(472f) The Influence of Solution Conditions on the Self-Assembly of Pre-Nucleation Clusters
AIChE Annual Meeting
Wednesday, November 1, 2017 - 9:45am to 10:05am
Using the models proposed in more recent works is being shown that bigger pre-nucleation clusters provides an environment giving more chances of survival to the nucleus inside it. These findings were tested experimentally using a number of industrially relevant molecules (arginine, glycine, glutamic acid). These molecules are particularly attractive as they have relatively large nucleation times. In addition the formation of pre-nucleation clusters as nucleation precursors for them has been reported in literature. Using DLS it was shown that in aqueous systems, the size of the pre-nucleation clusters scales with the supersaturation. These findings are in accordance with the findings proposed from previous works. Upon filtration, both in a supersaturated and an undersaturated regime, the pre-nucleation clusters recover their initial size in a few hours, in the absence of any agitation.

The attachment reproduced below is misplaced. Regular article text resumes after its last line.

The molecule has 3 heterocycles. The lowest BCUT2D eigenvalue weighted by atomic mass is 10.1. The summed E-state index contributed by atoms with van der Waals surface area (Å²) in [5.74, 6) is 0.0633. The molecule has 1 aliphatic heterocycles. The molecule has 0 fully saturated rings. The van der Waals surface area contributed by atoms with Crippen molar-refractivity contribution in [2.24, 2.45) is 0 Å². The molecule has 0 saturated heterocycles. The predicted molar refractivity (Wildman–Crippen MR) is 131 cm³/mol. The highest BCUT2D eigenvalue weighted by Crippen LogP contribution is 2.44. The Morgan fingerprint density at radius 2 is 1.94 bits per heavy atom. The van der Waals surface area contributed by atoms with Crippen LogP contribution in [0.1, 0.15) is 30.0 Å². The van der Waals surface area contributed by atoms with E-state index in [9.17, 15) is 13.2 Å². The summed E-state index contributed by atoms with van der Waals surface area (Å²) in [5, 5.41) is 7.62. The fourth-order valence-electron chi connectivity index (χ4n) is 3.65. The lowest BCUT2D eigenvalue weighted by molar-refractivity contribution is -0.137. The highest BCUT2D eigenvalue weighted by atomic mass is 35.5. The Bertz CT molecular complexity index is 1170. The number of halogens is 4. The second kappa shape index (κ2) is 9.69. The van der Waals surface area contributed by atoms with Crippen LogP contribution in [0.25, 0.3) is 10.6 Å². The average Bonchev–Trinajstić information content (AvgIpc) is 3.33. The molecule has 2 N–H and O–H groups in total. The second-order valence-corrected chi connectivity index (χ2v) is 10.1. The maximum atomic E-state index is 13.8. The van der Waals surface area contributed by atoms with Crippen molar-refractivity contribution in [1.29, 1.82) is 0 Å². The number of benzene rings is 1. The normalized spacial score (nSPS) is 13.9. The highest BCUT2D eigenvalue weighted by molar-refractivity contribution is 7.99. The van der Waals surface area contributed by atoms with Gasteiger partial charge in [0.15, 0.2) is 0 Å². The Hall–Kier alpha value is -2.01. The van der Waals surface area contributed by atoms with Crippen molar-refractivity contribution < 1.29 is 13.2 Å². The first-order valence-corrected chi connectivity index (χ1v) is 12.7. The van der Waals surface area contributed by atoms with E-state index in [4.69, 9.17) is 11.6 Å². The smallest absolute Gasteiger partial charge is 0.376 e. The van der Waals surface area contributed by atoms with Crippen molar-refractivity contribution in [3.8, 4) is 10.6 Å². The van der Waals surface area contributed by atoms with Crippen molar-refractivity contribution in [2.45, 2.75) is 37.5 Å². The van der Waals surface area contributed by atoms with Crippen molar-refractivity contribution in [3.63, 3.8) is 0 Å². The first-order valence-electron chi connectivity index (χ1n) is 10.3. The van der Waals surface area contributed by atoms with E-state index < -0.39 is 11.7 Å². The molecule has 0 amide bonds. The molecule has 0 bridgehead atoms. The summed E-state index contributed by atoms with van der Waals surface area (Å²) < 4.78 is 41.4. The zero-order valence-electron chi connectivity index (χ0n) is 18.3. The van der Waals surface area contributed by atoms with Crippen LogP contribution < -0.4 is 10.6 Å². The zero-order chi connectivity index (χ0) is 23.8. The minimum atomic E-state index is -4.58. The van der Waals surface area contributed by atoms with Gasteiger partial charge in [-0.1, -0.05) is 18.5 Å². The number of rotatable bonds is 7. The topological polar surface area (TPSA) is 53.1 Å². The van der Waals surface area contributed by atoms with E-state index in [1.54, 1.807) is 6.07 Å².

Experiments were conducted in systems containing water and ethanol to investigate the influence of solutionâs chemical potential on the size of the pre-nucleation clusters. It is shown that, in both the undersaturated and the supersaturated regime, the formation of the pre-nucleation clusters follows the fundamentals of self-assembly in solution.4 The findings suggest that the influence of the solvent can overcome that of supersaturation, for example an aqueous system containing arginine at Sâ0.5 (0.8 g of L-Arginine) gives bigger pre-nucleation clusters than a solution containing 30 % v/v ethanol at Sâ0.9.
The findings of this work verify the majority of the findings reported in literature. However, it reports different kinetics of recovery of the pre-nucleation clusters size upon filtration. It highlights the applicability of the fundamentals of self-assembly in solution. The findings suggest that in depth understanding of the self-assembly phenomena are required for the development of efficient strategies for the control of crystallization kinetics via stirring5 and for the formulation of amorphous solid dispersions.
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